Communication issues also extended to recruitment, pay, the advertising of roles and fairness related factors. Lynne has already fed back in her summary that recognising the best talent from all backgrounds is critical and the NCA are now working with the College of Policing about becoming part of the secondment scheme that the College is working on. Given the issues with sharing of information and the perceived disparity in communication across the country this seems like an excellent idea for both parties

There was also some discussion about the possibilities around becoming an NCA special. As @NickDowningMPS tweeted about placements etc. – “that would enhance skills, build relations and potentially raise morale. Win, win for all”! Lynne was very positive about this and again this is something that has been fed into her summary and after @wecops internal conversations. She acknowledged that the process of placements and specials is not entirely clear and this conversation helped clarify that and point out the level of interest in this as an option.

What was also very positive was the NCA twitter account was tweeting links to the process of actually becoming a special as the debate went out. This is very encouraging and highlights how this debate was listened to during and after the debates happening.

Question 2: What threats do you think need a national focus and national crime agency capabilities?

This raised many topics that officers felt should be a priority for the NCA. Interesting from @skii39ffk3f3g3s was the mention of how capable local forces are to deal with some of the growing issues like, for example, cybercrime issues. As @CmdrChrisGreany stated – local issues need to look beyond what happens geographically (locally). I refer again to the recent CEPOL conference where the link between local and global was mentioned constantly – a critical point and links to evidence based policing / research options and indeed actions. The local factors are now often related to the global and therefore working together is key. Perhaps this is something the NCA can use to communicate and sell their role and services at a local level?

Protection of the vulnerable was raised and cross border issues that can go missed locally with the resource issues at play in the UK. Vulnerability was a key factor and as Lynne stated it “is littered throughout the threats we consider. It needs to be more in our language”.

@Inspmarkevans raised the critical point about joined up thinking and approaches. Indeed considering the discussion about cross border working and the need for increasing communications and understanding of how the local and national work together this is a critical point. You have to get the communications right initially.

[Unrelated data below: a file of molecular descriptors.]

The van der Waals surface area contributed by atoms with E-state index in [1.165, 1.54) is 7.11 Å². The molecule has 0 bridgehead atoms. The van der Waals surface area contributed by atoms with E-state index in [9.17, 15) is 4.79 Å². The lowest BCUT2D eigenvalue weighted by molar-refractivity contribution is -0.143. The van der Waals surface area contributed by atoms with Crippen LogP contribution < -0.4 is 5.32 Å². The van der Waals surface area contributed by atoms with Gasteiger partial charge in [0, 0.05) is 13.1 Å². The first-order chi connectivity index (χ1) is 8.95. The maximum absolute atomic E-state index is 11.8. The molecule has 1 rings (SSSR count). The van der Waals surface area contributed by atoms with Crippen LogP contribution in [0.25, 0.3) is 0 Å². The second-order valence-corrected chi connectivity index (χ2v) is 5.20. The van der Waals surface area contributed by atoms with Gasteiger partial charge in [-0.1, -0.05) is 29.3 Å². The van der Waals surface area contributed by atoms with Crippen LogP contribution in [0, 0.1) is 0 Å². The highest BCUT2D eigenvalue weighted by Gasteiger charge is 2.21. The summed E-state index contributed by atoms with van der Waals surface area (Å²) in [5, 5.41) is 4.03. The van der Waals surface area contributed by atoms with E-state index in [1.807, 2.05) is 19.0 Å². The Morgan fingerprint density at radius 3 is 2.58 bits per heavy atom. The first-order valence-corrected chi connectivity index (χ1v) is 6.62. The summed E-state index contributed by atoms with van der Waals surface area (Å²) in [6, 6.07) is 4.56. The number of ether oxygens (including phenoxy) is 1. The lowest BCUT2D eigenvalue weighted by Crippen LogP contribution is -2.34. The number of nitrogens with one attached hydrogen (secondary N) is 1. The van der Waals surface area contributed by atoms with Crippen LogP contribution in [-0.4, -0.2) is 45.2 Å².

Lynne Owens acknowledged that there could be more done with evidence based practice and an acknowledgement that much local in force research is very locally focused, on local issues and initiatives. I think this is something that requires further thought in the future.

Question 3: How can the NCA work better with police forces?

Many of the issues raised in the first question were raised again here. @SgtJoeSimon said “make sure we know how to get hold of you and what you can do. Then we will use you more and build relationships”. Again face to face engagement came up, liaison officers and the need for increased communications generally.

One of the most positive issues in this debate was how many people tweeted about this being such a great discussion, if not one of the best held on @wecops to date. Given the main issues raised were about engagement it seems this forum did its job tonight. @wecopsCaroline requested more transparency to help police generally understand how to connect with the NCA. Others mentioned open communication at ALL ranks and forums to share ideas and information. Participation is key here, engagement, inclusion and all the factors that @wecops are trying to achieve in line with the overall aims and initial proposal for the scheme.

@SgtJoeSimon raised a key point about PCCs, their local prioritising and the need for them also to be more knowledgeable about the role and priorities of the NCA. This is a key point for joining up the local, national and beyond. @PCTristanB – great point about victims being based in local communities but with the technology the offenders can be global. Hence the join up is vital!

Perhaps quote of the night which summarised the key themes of inclusion and communications came from Lynne herself – “We do great work but gain legitimacy if the public / colleagues know and influence what we do”. In line with ALL the evidence base about gaining buy in from external and internal influencers this is really organisational and procedural justice summarised in a few words.

It was hard to keep up with the threads happening on the night and many excellent points and ideas were raised. I think the most obvious and clear thing for us as a team was seeing the level of engagement / feedback / further questions coming from the host. Thanks again for a great debate.